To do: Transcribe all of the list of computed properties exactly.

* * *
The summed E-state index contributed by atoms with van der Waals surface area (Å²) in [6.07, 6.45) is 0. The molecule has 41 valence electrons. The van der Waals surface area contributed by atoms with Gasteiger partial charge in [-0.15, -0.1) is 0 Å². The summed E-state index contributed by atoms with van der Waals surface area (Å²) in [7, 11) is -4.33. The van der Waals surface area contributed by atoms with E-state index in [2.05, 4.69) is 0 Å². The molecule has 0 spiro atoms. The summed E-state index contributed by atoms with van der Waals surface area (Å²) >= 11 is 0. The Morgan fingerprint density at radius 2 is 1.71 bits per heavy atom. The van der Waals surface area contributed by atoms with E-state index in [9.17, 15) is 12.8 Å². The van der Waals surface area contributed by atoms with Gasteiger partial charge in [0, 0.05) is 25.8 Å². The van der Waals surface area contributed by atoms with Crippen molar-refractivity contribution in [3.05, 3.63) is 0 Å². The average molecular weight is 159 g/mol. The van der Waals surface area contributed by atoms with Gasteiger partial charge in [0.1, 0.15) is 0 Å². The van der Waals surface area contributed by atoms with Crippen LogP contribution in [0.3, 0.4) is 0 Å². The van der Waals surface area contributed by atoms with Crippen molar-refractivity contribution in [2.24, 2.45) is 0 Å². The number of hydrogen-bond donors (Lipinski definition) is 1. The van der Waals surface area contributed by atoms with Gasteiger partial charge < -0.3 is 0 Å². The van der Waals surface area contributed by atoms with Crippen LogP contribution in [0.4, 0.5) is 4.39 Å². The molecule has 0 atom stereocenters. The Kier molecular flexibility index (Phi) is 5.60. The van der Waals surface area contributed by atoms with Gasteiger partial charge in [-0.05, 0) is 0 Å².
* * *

The summed E-state index contributed by atoms with van der Waals surface area (Å²) in [6.07, 6.45) is 0. The molecule has 41 valence electrons. The van der Waals surface area contributed by atoms with Gasteiger partial charge in [-0.15, -0.1) is 0 Å². The summed E-state index contributed by atoms with van der Waals surface area (Å²) in [7, 11) is -4.33. The van der Waals surface area contributed by atoms with E-state index in [2.05, 4.69) is 0 Å². The molecule has 0 spiro atoms. The summed E-state index contributed by atoms with van der Waals surface area (Å²) >= 11 is 0. The Morgan fingerprint density at radius 2 is 1.71 bits per heavy atom. The van der Waals surface area contributed by atoms with E-state index in [9.17, 15) is 12.8 Å². The van der Waals surface area contributed by atoms with Gasteiger partial charge in [0, 0.05) is 25.8 Å². The van der Waals surface area contributed by atoms with Crippen molar-refractivity contribution in [3.05, 3.63) is 0 Å². The average molecular weight is 159 g/mol. The van der Waals surface area contributed by atoms with Gasteiger partial charge in [0.1, 0.15) is 0 Å². The van der Waals surface area contributed by atoms with Crippen LogP contribution in [0.3, 0.4) is 0 Å². The van der Waals surface area contributed by atoms with Crippen molar-refractivity contribution in [2.24, 2.45) is 0 Å². The number of hydrogen-bond donors (Lipinski definition) is 1. The van der Waals surface area contributed by atoms with Gasteiger partial charge < -0.3 is 0 Å². The van der Waals surface area contributed by atoms with Crippen LogP contribution in [0.4, 0.5) is 4.39 Å². The molecule has 0 atom stereocenters. The Kier molecular flexibility index (Phi) is 5.60. The van der Waals surface area contributed by atoms with Gasteiger partial charge in [-0.05, 0) is 0 Å².